The area where Willis and Harvey were taking photos was next to the ticket office and the Buff Team Store where every imaginable piece of Buffs gear is for sale. Hats. Poms. Jerseys. Shirts. Before the store opened at 11 a.m., almost two dozen people milled around the atrium.

Asked if this is how it’s always been, the fellow working the ticket window smiled wide.

“It’s new,” he said.

When the team store opened to shoppers about 10 minutes early, people flooded in, and the line to check out stayed eight or more people deep for more than an hour. One of the first to make a purchase was Kim Hageman, who walked out with a white sweatshirt and a black long-sleeve shirt for her husband.

She has plenty of Colorado gear of her own since she works on campus with Army ROTC, but she was more than happy to pull out her credit card to support football. It has changed the tenor on campus.

“It’s been pretty awesome,” Hageman said. “The feeling around campus, it’s just so energetic. It’s a different feeling.

“Even recruiting-wise for ROTC, it’s been a complete turnaround just for kids coming into campus from other states.”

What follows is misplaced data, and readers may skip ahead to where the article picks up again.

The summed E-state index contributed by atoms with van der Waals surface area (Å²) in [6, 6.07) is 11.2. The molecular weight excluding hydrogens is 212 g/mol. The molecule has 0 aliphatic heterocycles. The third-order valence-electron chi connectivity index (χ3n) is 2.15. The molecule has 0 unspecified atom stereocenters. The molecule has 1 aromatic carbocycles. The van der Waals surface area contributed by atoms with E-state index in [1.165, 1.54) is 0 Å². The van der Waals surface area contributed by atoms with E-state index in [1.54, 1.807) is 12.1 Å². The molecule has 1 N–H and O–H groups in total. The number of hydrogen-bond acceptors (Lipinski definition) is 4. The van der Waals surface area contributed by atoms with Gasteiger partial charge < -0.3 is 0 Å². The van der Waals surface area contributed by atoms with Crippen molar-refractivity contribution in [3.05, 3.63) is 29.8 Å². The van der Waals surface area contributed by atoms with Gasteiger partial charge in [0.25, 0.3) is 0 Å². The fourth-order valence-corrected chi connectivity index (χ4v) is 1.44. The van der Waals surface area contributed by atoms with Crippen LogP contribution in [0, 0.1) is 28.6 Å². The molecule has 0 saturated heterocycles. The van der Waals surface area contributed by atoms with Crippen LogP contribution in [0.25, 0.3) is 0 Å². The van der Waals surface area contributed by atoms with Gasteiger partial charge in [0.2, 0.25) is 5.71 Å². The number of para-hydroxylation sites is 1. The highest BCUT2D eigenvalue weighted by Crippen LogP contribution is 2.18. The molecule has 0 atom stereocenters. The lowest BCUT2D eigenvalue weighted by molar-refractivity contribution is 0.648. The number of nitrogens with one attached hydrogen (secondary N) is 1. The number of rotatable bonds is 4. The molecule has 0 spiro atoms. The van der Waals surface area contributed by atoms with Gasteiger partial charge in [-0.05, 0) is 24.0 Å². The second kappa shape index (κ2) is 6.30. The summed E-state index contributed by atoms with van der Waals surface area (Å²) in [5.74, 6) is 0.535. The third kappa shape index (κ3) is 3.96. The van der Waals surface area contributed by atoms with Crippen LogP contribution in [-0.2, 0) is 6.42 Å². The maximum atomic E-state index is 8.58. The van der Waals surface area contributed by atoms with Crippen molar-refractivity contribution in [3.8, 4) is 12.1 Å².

The change has been noticed on Pearl Street, too, Boulder’s equivalent of Campus Corner or The Strip. Working behind the bar at The Post Chicken and Beer, Caitie Clate said game weekends used to be pretty much the same as any other weekend. Now, thousands of people turn out on Friday for Stampede, featuring the marching band, cheerleaders and such.

“It’s just good to bring some excitement back,” Clate said.

That excitement is evident around lunchtime on Thursdays at The Post. The brewery is the longtime home to the weekly football coach’s show, and last year when Clate served the crowd that came to the show, it was the same people pretty much every week. She knew not only their faces but also their orders.

This year, the crowd changes every week.

Lots of people have jumped on the Buffs bandwagon.

D’Neiko Acevedo and his dad, Maurice Turner, are among the legion of new Colorado fans. Acevedo lives in Alabama, Turner in Florida, but they decided they were coming to Colorado for the USC game before the season.

“And the chaos,” Acevedo said with a smile.